by Guy Dinmore, Reuter News Service
Published: Thursday, July 28, 1994
Tarania Mukandekezi lost her father, grandfather, a brother and sister to cholera in the refugee nightmare of Zaire.
Now she is starting the long trek back home in the hope that Rwanda’s Hutu and Tutsi communities can bury the past, along with the dead, and live together again.”In Goma we were hungry and had no food. Many of us have died. We were 10 and now we are six,” she said Tuesday as she crossed the border into Zaire, eight days after they had fled Rwanda’s civil war.
“We heard on Radio Rwanda it was safe to go back. The United Nations told us to go. We believe the assurances,” she said, balancing her few belongings on her head.
No men have survived in her family. Mukandekezi, 18, was with her sister, three infants and her grandmother Nyiramadonda – a frail woman leaning on a cane who said she did not know how old she was.
They fled two weeks ago from their farm in Ruhengeri, about 40 miles from the border with Zaire, as the rebel forces of the Rwanda Patriotic Front advanced with mortar fire. Read more…
Friday, 22 July 1994
GOMA – Rwandan refugees stricken by cholera and exhaustion were dying by the thousands yesterday as aid workers sought desperately to stem the epidemic in filthy, overcrowded camps littered with corpses.
The chaos is such that no official figures are available, but Jenneke Kruyt, a Dutch nurse at Munigi camp, said: ‘On the way here this morning we counted the dead on the road and there were 800.’ Refugees were collapsing and dying in their vomit and diarrhoea around tents where medical staff of Medecins Sans Frontieres (MSF), short of supplies, rigged up intravenous drips.
Two mass graves dug by the French military near Zaire’s Goma airport are almost brimming over with roughly 300 bodies each and a third is filling up. MSF is warning that thousands could die of cholera over the next few days. The disease is highly contagious and kills within hours.
GUY DINMORE of Reuters
Thursday, 21 July 1994
GOMA – Hundreds of corpses, many of them children who had trekked in fear out of Rwanda, lay in the streets around Goma yesterday and medical workers feared a cholera epidemic was imminent.
Wrapped in rush mats, or just lying as they had fallen, the bodies of men, women and children could be seen across this Zairean border town, along the roads leading to refugee camps and in the camps themselves.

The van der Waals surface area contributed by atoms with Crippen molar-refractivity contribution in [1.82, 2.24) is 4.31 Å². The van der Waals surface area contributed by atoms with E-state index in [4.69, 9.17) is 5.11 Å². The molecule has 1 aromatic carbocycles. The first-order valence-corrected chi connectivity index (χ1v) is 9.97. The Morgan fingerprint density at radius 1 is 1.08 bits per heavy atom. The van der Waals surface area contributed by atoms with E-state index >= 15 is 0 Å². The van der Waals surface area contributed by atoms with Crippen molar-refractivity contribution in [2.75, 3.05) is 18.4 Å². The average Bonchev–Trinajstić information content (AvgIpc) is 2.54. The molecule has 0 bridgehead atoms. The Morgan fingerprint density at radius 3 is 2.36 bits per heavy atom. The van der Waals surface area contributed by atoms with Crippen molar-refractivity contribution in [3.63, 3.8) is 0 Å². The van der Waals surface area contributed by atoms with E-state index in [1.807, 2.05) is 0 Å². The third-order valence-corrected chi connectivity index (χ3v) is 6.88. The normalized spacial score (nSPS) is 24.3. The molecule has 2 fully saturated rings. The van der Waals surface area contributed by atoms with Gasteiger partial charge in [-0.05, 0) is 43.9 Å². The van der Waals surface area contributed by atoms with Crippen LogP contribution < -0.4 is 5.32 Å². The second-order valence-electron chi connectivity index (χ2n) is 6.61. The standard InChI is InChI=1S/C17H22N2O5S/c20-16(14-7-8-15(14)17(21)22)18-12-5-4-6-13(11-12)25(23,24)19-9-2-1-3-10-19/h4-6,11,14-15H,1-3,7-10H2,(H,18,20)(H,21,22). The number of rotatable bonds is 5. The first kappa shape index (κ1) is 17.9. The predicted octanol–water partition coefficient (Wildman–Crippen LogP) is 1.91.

Workers from the charity organisation, Caritas, and French troops with Operation Turquoise, collected the dead in trucks and took them to a mass grave near a cemetery outside Goma airport.
One truck alone brought in about 100 bodies, adding to the scores already in the grave. At least 70 more bodies lay by the road awaiting burial.
Article from: Chicago Sun-Times July 20, 1994 by: Guy Dinmore
GOMA, Zaire Victorious Rwandan rebels installed a new government in their capital, Kigali, Tuesday, but the promise of peace failed to stem a flood of hungry and terrified refugees into Zaire. “It’s really an exodus of a nation. The whole country is coming out of its borders. We can’t cope,” said Panos Moumtzis, spokesman for the UN High Commissioner for Refugees.
Since the rebel Rwanda Patriotic Front seized the border town of Gisenyi on Monday the flood of people into Goma has stopped, but a million refugees had already crossed the frontier. Dozens now are dying each day of hunger, dehydration and disease. “People are dying of dehydration left, right and center but we can’t keep …
Monday July 18, 1994
by GUY DINMORE
As the rebel Rwanda Patriotic Front (RPF) took a key step towards forming a government, the flood of Rwandans fleeing into Zaire reached up to a million yesterday. And up to 80 were killed in stampedes or by mortars when rebels attacked the retreating Government army in the border town of Gisenyi.
The United Nations and aid agencies appealed to the rebels to halt their advance to avert a humanitarian catastrophe. Read more…
“’We have no water, no toilets. We are suffering here. No food. The Government has brought us nothing. Nobody is helping us,’ said Jean-de-Dieu Hariman, a refugee from the capital Kigali who trekked westwards, driven by the rapidly advancing front…
Family Minster Pauline Nyiramasuhko, speaking in the luxurious and well-guarded confines of the Meridian Hotel, said an estimated 500,000 Hutu refugees had flooded into the Gisenyi district… the ministers insist that having fled from the capital and the town of Gitarama they will stay with their people in Gisenyi.” (Guy Dinmore, Reuters World Service, 11.7.94)
GOMA, Zaire – Hundreds of thousands of people are fleeing a rebel offensive in northwest Rwanda, creating a fresh humanitarian crisis outside the ‘safe haven’ declared by French forces further south, aid workers said yesterday.
The human tidal wave is being driven along by shelling and fear as the rebel Rwandese Patriotic Front (RPF) closes in on remnants of the government army retreating into a north-west corner of Rwanda just across the border from here.